THE OPENING SEQUENCE to Un Chien Andalou (1929) marks the most remarkable and provocative debut in film history -- not because of the infamous sliced-open eyeball, or even the wickedly hilarious casting of the director himself as the wielder of the razor. What's so stunning about the first images from Luis Buñuel's long career is the perfectly positioned camera, the languorous rhythm (matching flawlessly the tango beat he insisted accompany the film), and the marvelous sense of expectation and inevitability.

After only a few years as an assistant director, Buñuel had somehow intuited that the cinema was inherently surrealistic; that, like dreams, it could make its own continuity -- both spatial and temporal -- based on editing and camera angles. Consequently, he displayed from the beginning a familiarity and mastery of form it would later take Truffaut, Antonioni, even Welles, years to achieve.

It's this often-overlooked aspect of Buñuel's art -- its elegance and beauty -- that makes his films ageless. So many surrealist films from that time now play only as cinematic history lessons, experiments long past their ability to shock or even delight, stuffed and mounted for classroom examination. Un Chien Andalou is alive still, and dazzling as ever. The Last Supper tableaux from Viridiana (1961) has been copied so often, the original version should have lost all potency; but the headlong zoom that announces it, the perfectly timed crowing of the cock on the soundtrack, Buñuel's breathless montage of details, the beggars frozen in position -- everything makes the scene giddy, no matter how often you see it.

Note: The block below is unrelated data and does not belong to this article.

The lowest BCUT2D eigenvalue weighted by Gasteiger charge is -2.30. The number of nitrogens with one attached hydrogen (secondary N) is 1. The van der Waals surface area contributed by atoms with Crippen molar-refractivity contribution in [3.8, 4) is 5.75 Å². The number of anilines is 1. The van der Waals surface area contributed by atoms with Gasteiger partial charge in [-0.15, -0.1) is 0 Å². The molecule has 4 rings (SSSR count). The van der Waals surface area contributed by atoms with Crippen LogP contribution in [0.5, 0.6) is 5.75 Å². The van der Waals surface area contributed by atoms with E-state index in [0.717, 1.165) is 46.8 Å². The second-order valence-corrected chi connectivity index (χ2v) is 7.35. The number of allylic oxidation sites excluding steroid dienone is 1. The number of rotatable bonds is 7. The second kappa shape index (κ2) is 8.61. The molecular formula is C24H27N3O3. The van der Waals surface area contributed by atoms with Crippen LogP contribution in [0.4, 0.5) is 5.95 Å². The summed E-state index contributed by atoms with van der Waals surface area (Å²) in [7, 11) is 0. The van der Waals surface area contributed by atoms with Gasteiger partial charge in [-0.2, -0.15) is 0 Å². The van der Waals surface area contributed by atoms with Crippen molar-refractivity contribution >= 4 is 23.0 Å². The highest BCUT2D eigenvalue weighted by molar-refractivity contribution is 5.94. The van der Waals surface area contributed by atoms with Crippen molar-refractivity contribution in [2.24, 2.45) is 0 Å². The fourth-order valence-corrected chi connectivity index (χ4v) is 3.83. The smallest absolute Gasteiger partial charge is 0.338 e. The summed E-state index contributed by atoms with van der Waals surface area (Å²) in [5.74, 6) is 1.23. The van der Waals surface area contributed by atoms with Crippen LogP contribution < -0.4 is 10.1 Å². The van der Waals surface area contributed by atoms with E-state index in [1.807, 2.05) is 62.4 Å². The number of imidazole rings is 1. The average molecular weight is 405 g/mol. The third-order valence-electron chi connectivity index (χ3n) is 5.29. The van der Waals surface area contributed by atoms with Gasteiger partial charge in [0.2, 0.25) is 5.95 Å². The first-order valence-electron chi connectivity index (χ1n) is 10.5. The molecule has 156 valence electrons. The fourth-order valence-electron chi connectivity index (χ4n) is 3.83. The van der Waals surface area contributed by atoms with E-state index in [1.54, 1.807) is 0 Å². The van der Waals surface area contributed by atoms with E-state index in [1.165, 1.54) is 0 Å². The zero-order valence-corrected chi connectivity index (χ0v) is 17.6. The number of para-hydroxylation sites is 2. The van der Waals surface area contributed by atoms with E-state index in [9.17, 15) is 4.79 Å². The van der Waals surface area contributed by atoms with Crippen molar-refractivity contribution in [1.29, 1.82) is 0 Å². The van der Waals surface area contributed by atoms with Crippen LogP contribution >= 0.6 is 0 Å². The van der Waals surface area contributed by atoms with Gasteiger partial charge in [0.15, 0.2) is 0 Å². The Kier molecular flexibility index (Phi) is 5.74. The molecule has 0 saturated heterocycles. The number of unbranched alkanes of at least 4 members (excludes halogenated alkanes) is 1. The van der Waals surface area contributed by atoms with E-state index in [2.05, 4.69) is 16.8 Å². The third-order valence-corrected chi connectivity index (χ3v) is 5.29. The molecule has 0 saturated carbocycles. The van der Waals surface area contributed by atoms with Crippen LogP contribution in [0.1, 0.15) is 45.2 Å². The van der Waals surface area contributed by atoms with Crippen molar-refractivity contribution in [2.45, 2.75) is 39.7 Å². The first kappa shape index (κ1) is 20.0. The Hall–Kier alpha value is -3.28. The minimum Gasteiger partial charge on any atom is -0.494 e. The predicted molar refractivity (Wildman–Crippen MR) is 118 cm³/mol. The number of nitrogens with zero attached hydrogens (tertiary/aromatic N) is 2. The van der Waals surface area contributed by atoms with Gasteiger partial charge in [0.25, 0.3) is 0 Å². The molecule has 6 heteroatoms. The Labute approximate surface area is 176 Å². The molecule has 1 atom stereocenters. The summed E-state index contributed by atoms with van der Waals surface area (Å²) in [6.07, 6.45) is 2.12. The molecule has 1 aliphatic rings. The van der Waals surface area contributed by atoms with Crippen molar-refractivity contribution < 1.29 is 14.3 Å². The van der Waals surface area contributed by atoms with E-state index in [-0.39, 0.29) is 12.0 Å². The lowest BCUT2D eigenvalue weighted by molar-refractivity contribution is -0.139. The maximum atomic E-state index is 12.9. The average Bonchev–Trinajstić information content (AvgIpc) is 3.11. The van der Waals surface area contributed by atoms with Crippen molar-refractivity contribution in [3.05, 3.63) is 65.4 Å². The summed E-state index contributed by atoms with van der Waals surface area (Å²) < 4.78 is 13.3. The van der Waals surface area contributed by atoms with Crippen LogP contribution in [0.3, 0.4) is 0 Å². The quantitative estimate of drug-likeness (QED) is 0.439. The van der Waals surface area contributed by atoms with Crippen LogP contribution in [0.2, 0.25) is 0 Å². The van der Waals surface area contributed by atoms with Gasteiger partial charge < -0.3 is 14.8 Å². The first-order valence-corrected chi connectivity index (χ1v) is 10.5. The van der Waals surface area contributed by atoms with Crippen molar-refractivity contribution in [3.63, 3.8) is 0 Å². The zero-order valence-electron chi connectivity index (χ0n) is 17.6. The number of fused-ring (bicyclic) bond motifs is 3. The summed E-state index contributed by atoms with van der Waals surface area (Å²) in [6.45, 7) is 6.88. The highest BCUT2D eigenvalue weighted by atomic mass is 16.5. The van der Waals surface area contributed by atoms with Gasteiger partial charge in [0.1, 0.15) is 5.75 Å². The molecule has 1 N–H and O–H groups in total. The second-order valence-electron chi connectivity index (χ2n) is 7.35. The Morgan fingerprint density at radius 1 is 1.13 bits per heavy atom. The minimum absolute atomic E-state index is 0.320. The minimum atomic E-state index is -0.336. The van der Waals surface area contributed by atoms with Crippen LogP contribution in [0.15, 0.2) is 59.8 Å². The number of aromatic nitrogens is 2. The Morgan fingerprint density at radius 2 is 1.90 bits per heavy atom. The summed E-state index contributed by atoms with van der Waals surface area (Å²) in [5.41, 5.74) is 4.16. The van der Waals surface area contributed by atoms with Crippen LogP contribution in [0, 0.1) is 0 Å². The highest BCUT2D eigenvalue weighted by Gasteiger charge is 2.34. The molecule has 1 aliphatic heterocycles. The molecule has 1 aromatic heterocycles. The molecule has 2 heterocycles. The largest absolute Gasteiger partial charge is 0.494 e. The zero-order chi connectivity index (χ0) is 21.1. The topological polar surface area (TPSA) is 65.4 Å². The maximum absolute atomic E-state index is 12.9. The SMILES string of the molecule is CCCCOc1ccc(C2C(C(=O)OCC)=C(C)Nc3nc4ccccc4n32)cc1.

Buñuel never lost his touch; not during the years in exile, making cheapies on assignment in Mexico, nor in the heralded later films, comic masterpieces all, with the finest casts French money could buy. There is hardly another career in film so consistently fine and of a piece -- which will be made obvious by this Thursday night series at SAM (supplemented later on with screenings at Consolidated Works).

I've noticed over the years that when film lovers gather, we hardly ever get around to discussing these remarkable movies. Ozu, Hawks, Hitchcock, Renoir, sure, but never Buñuel. I suspect that's a sign of how remarkable his films are: so effortless and economical, so catholic (small c!) in their view of humanity, they hardly seem crafted or shaped at all. Which, as anyone will tell you, is the highest level art can attain.

Support The Stranger